Eileen Ordover of the Center for Law and Education in Washington, D.C., authored a recent update of the handbook When Schools Criminalize Disability: Education Law Strategies for Legal Advocates (April 2002). The publication informs youth advocates how to speak out for young people with disabilities who are involved in the justice system. The Center for Law and Education has long been a major resource for those who represent children in school cases, and this handbook lives up to its previous high standards.
The focus of the book is on what it calls "school-initiated juvenile court involvement," petitions filed in juvenile or family courts or crime reports made by school officials to respond to behaviors in school that may—but not necessarily should—result in formal court proceedings. Lawyers for youths nationwide have experienced the marked increase in handling school behaviors in court or through law enforcement rather than the traditional "in-house" school disciplinary proceedings. The publication is designed to be used for education advocacy based on the Individuals with Disabilities Education Act, section 504 of the Rehabilitation Act, and the Americans with Disabilities Act to "hold local schools accountable when they criminalize the behavior for which they are legally obligated to provide appropriate educational services," to "obtain better outcomes for clients in the juvenile courts," to "enforce schools’ obligation to address behavioral issues as educational ones," and to "reduce the risk of future school-initiated delinquency petitions or crime reports." It does an admirable job of delivering on this goal, providing juvenile justice advocates with the tools to represent children and youth with disabilities facing such issues.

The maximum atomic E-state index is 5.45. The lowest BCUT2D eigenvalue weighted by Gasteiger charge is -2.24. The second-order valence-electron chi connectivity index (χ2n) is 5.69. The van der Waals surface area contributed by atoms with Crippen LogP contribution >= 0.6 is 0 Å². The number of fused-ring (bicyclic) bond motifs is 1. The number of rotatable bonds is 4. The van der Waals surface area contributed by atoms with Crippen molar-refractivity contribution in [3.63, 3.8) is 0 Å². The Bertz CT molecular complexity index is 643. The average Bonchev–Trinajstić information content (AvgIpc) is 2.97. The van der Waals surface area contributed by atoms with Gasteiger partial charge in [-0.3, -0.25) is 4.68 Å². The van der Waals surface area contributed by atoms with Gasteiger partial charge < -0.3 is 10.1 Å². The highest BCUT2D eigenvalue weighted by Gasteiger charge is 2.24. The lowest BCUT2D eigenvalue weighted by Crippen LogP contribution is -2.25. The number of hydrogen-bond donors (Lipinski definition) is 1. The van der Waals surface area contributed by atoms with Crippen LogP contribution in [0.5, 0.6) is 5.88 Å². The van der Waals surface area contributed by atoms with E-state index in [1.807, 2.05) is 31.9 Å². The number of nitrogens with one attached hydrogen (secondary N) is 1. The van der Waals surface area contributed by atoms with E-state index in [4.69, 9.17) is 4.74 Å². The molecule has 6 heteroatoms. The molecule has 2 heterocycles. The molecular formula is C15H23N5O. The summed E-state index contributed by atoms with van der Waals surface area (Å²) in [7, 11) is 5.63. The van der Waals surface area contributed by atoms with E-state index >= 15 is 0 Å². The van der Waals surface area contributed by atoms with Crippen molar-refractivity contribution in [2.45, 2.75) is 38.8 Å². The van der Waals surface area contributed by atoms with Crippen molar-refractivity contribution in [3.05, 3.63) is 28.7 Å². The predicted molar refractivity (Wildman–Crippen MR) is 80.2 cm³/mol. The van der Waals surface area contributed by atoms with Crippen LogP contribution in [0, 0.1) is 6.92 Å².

The publication utilizes a series of hypothetical fact situations to walk the advocate through some typical cases. It is available at www.cleweb.org/downloads/ when_ schools_criminalize_disabil.html.
More on disabilities